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Upper Canada's first military memorial was built to honour Major-General Sir Isaac Brock (6 October 1769 - 13 October 1812) who died while defending Upper Canada against the U.S. during the War of 1812. Brock's military actions earned him the sobriquet 'The Hero of Upper Canada'. On 16 October, three days after the battle, Brock as well as Lieutenant-Colonel John McDonell - his provincial aide-de camp - were initially buried at the bastion of Fort George, Niagara. It was not until March 1815 that the Legislature of Upper Canada - knowing that the people of the province "reverenced Brock's memory and wanted to express their tribute with a lasting, public testimonial" - passed an act to erect a monument on the Heights of Queenston near the spot where he fell. It was on the 12th anniversary of his death - 13 October 1824 - that a solemn funeral procession took place to deposit his mortal remains into a vault constructed within the base of a Tuscan column. The original monument was destroyed in 1840 by an explosion of gunpowder by a rebel of 1837. The foundation stone of a second monument was laid on the 41st anniversary of Brock's death, 13 October 1853, and the remains were again reinterred, with due solemnity. The new monument shown in the photograph was completed in August 1857.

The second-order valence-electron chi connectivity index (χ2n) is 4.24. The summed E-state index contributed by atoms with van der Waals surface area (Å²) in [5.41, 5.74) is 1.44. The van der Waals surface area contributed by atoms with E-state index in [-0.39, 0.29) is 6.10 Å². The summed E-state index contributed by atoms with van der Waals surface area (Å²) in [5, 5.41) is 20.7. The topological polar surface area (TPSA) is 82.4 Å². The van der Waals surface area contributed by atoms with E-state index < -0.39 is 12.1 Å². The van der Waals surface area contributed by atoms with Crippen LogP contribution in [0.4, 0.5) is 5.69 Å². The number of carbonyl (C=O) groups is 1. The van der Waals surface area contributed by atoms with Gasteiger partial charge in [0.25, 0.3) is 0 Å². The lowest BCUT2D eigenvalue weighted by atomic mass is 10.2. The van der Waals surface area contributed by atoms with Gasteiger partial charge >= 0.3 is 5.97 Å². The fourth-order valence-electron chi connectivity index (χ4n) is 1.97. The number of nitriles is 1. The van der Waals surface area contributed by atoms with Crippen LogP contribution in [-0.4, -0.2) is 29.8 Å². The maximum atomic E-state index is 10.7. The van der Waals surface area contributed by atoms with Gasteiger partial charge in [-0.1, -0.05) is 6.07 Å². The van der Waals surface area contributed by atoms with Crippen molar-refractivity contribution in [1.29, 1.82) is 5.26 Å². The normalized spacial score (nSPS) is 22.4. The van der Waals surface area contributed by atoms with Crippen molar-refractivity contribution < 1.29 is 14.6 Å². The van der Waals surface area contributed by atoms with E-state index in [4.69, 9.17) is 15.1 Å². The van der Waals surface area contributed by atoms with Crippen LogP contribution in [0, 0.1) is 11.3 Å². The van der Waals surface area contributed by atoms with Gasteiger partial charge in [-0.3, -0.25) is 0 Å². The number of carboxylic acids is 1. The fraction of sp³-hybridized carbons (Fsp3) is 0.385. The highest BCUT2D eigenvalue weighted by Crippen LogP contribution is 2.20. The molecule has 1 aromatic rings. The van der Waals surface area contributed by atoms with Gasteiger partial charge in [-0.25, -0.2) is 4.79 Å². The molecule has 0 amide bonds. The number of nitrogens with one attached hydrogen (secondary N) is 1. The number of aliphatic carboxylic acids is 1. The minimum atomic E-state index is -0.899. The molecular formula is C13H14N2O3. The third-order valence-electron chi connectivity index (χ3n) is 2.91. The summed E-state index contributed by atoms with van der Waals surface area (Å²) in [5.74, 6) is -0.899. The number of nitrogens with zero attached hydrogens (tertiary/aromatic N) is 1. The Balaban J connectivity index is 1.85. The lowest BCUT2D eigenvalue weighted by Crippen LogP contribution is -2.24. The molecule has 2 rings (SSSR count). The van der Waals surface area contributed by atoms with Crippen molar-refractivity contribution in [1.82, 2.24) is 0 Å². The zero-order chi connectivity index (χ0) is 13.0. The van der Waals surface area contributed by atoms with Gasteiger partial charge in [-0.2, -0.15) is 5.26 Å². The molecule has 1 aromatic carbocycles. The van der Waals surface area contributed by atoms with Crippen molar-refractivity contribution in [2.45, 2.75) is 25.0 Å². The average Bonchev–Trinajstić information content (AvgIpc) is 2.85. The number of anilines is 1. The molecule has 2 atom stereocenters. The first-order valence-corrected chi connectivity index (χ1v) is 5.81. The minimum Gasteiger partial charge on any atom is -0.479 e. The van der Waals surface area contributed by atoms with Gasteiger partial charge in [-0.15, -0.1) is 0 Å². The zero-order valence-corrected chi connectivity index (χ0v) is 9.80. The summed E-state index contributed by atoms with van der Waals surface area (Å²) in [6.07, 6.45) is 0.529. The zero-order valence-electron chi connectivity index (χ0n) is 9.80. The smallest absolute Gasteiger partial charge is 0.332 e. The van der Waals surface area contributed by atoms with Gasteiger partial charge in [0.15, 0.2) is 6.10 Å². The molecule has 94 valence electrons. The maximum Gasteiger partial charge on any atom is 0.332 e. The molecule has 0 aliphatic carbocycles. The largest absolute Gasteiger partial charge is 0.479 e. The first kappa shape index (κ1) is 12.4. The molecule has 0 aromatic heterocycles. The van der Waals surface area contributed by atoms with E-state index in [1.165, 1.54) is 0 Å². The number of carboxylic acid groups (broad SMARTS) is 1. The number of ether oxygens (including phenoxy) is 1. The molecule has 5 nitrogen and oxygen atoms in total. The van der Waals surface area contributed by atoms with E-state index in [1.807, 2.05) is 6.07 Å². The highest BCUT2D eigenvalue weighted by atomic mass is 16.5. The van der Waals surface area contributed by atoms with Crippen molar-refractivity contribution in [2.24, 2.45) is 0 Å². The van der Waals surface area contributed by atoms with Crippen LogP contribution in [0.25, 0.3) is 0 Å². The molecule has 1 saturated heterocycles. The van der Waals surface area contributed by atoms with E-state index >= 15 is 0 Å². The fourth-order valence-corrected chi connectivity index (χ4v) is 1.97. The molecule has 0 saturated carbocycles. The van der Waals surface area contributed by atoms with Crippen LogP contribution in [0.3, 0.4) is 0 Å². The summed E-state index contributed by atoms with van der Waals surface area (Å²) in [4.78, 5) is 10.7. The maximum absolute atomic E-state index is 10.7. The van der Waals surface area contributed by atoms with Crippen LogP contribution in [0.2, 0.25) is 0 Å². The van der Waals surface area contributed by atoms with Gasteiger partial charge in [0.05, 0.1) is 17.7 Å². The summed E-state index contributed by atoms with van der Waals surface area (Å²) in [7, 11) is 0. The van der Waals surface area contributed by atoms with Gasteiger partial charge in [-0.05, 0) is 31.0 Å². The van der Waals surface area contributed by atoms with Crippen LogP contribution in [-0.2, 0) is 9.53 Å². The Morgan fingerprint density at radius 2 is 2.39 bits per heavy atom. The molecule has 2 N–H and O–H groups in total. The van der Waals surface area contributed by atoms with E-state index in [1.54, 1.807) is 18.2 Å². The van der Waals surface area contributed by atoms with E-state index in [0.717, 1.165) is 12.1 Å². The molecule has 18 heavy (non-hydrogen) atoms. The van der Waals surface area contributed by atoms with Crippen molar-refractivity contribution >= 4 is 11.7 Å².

On this day, 13 October 2018, we commemorate the 206th anniversary of the death of Major-General Sir Isaac Brock and mark the 165th anniversary since his remains were reinterred for a final time in the second monument erected in his honour.